As noted above, Aladag reports that she encouraged her actors to improvise broadly upon their dialogue scripts (Jenkins 2011), and this particular moment, as the two lovers gaze (or do not gaze, as it were) upon the mythic ciphers of the city, offers a laconic, yet crucial instance of the unwitting critique of myth in the film. The composite persona(e) of Umay Aslan and Sibel Kekilli, together, ask the prototype liberal middle-class ethnic German interlocutor, what exactly it was that he sought to show her. What he wants to show, particularly to her, and from a standpoint literally bridging East and West, is the diorama of reunified Berlin—an historiographic myth-unity that compulsorily signifies the struggle for emancipation—from monarchy, fascism, American hegemony, Soviet rule, and by extension any other forms of self-imposed immaturity or entrapment. And yet, Kekilli/Aslan registers perplexity at having been shown it; they already know it, they do not need it to be shown. This is perhaps one of the few moments that express incredulity toward the surface grammar of the film's myth.
This leads to a broader question: what mood or political temporality has made such a film as When We Leave possible or compulsory, such that an impressive showing from among the small cadre of celebrated Turkish German (and Turkish) film stars both gravitate toward and tacitly, tactically resist it? One may wonder whether something fundamental has shifted since the moment of Ataman's Lola and Billy the Kid, Hussi Kutlucan's Ich Chef, Du Turnschuh (Me Boss, You Sneakers!, 1998), or even Fatih Akin's Im Juli (In July, 2000), such that self-referentiality, anti-essentialism, and speaking-back have been defrocked of their critical viability. To a great extent, many of the same actors, though older and suffering back pain as in Soul Kitchen, are both critiquing and partaking in this transformation from anti-identarian rupture to neo-baroque cultural fetishism. And yet in Soul Kitchen it was the monolingual Turkish naturopath, Bone Cruncher Kemal who solved the problems of the aging cast of German migration film by wrenching its momentary ringleader's spine back into place, in a way that no neoliberal German health care institution would have permitted. Such a mood of renunciation and correctivity seems to be currently holding sway over this arena of filmmaking. One wants to undo the ideological entanglements of previous decades; one wants to seek a sober alternative.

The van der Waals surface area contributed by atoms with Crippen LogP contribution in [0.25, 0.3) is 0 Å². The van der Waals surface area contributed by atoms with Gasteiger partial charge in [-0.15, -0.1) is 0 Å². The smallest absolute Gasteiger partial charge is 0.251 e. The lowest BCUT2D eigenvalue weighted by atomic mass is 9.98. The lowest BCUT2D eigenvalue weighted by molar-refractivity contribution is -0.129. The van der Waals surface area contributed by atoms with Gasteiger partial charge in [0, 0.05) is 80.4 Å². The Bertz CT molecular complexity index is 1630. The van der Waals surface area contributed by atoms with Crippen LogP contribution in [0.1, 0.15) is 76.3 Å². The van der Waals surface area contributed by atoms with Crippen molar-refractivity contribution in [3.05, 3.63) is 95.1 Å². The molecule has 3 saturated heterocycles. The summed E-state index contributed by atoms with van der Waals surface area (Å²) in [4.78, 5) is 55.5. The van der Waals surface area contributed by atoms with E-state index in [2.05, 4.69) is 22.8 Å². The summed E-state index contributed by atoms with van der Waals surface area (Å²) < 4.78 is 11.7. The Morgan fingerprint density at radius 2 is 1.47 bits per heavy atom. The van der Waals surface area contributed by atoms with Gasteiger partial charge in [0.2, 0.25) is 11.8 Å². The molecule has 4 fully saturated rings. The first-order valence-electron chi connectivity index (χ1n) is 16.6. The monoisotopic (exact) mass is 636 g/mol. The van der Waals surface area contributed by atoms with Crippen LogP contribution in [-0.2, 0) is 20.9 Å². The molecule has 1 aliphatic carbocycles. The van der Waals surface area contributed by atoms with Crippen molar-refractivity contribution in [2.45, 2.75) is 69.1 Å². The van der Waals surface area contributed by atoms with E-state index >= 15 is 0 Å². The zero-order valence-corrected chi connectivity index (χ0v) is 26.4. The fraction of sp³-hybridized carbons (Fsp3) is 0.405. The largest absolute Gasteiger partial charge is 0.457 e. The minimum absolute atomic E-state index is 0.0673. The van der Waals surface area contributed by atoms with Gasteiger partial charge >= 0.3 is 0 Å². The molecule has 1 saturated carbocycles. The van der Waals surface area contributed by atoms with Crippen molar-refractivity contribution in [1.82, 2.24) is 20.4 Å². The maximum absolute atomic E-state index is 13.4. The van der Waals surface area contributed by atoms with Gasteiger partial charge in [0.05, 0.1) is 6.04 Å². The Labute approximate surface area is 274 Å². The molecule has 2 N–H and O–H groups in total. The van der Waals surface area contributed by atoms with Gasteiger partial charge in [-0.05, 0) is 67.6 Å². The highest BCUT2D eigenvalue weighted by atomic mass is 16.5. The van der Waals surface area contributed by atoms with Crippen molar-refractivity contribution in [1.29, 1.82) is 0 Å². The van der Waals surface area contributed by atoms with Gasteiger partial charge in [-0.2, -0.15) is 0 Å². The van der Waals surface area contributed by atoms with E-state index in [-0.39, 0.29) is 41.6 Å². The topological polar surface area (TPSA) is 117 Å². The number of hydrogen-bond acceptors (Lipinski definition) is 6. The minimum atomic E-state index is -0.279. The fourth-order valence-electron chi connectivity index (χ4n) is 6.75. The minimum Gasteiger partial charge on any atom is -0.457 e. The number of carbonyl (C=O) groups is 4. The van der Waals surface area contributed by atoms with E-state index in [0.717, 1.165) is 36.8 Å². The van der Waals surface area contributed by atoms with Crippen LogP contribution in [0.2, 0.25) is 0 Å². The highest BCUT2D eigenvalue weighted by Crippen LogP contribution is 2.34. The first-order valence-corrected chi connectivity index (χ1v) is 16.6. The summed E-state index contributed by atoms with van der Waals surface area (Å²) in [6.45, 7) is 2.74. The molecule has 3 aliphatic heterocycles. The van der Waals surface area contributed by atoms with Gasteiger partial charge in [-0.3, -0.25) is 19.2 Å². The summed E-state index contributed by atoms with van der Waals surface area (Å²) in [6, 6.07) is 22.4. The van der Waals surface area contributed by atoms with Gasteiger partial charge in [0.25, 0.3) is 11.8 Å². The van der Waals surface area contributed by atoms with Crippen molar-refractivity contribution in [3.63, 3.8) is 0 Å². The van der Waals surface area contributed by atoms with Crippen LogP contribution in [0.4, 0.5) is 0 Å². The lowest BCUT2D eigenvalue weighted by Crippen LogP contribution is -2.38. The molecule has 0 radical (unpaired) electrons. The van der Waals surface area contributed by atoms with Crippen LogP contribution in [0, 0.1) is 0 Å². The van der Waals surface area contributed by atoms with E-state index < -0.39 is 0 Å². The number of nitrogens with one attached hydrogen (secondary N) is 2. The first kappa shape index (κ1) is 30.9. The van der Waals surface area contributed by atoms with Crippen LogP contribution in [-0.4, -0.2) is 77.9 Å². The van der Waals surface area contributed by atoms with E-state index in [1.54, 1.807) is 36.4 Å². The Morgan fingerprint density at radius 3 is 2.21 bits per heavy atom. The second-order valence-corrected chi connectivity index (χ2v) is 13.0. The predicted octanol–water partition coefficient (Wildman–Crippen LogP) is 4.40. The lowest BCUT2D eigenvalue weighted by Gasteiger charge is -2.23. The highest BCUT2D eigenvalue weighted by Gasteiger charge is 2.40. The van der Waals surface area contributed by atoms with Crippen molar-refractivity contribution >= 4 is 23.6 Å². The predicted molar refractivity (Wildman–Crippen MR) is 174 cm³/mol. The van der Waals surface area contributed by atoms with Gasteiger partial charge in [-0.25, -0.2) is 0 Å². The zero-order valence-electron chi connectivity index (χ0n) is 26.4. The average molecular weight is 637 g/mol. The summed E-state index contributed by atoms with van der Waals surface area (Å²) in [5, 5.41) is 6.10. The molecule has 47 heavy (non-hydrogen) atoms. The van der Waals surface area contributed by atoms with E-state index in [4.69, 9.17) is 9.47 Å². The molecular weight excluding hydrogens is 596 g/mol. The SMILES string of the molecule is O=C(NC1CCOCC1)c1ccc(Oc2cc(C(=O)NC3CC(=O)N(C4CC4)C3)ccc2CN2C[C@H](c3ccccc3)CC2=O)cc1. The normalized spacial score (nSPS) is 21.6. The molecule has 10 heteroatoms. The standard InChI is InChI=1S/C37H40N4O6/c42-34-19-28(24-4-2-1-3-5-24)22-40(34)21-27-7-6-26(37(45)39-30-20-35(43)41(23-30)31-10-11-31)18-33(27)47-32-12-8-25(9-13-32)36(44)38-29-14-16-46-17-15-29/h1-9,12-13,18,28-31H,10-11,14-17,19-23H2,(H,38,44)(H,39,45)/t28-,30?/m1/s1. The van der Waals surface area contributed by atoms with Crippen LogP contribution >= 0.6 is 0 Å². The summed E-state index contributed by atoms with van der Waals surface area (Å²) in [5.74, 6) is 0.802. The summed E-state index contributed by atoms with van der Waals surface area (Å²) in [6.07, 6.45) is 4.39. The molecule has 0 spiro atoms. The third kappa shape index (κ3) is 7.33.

Of course, this mood corresponds very well to a broader disciplinary ritual—and here I mean disciplinary in the Foucauldian sense—of issuing judgment on the stylistic, rhetorical, and ideological excesses of the 1990s, an endeavor I think of as a "very new sobriety". This mood, or stance, seems to have made its way quite potently into film production, where both Michael Haneke and Turkish German filmmakers (here represented by Feo Aladag) have made an aggressive, peripetetic break with their predecessor films, in a bid to render a newly sober, newly authentic portrayal of social phenomena that had previously been fodder for shrill dispute and deconstructive reinscription (see also Daniela Berghahn in this volume).
The ambient discursive field surrounding When We Leave, as well as the academic reception and public discourse poised to greet it, exhibit the aesthetics of a postironic mood, one which soberly delights in taming the (ludic or tropic) negativity of preceding decades' filmic and literary interventions. Whether this moment might enter the critical history of Turkish German film as a labor of strategic essentialism—or, perhaps, as strategic mythology—is not yet clear. What When We Leave demonstrates most profoundly is that the pleasures and displeasures of hybridity (Gokturk 2001; Malik 1996; Ewing 2006) are just as susceptible to mythological expropriation as any other semiotic domain. The current decade of Turkish German filmmaking will be a crucial proving ground for this struggle between hybridities and mythologies, a struggle in which When We Leave has staked an unequivocal claim.
I am particularly grateful to Jessica Nicholl, Sabine Kohler-Curry, Hikmet Kocamaner, and Patrick Carlson for sharing their insights on the film.